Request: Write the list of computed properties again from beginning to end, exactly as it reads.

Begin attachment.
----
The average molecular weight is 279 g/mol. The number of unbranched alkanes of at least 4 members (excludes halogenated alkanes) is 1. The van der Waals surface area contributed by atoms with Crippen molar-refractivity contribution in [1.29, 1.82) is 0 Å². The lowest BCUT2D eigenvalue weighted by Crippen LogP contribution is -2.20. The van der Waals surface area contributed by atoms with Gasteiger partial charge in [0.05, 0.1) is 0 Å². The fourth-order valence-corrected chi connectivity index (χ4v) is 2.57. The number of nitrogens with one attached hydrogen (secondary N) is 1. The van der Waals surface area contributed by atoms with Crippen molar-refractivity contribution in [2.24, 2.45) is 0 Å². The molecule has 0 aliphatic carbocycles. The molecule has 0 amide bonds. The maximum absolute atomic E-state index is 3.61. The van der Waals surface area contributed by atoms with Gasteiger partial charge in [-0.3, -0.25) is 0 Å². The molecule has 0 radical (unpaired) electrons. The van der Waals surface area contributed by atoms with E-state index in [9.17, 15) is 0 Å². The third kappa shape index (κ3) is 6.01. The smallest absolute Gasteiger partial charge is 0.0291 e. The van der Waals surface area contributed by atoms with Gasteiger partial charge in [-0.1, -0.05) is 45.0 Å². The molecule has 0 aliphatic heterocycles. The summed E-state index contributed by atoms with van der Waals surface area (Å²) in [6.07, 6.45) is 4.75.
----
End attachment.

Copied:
The average molecular weight is 279 g/mol. The number of unbranched alkanes of at least 4 members (excludes halogenated alkanes) is 1. The van der Waals surface area contributed by atoms with Crippen molar-refractivity contribution in [1.29, 1.82) is 0 Å². The lowest BCUT2D eigenvalue weighted by Crippen LogP contribution is -2.20. The van der Waals surface area contributed by atoms with Gasteiger partial charge in [0.05, 0.1) is 0 Å². The fourth-order valence-corrected chi connectivity index (χ4v) is 2.57. The number of nitrogens with one attached hydrogen (secondary N) is 1. The van der Waals surface area contributed by atoms with Crippen molar-refractivity contribution in [2.24, 2.45) is 0 Å². The molecule has 0 aliphatic carbocycles. The molecule has 0 amide bonds. The maximum absolute atomic E-state index is 3.61. The van der Waals surface area contributed by atoms with Gasteiger partial charge in [-0.3, -0.25) is 0 Å². The molecule has 0 radical (unpaired) electrons. The van der Waals surface area contributed by atoms with E-state index in [9.17, 15) is 0 Å². The third kappa shape index (κ3) is 6.01. The smallest absolute Gasteiger partial charge is 0.0291 e. The van der Waals surface area contributed by atoms with Gasteiger partial charge in [-0.1, -0.05) is 45.0 Å². The molecule has 0 aliphatic heterocycles. The summed E-state index contributed by atoms with van der Waals surface area (Å²) in [6.07, 6.45) is 4.75.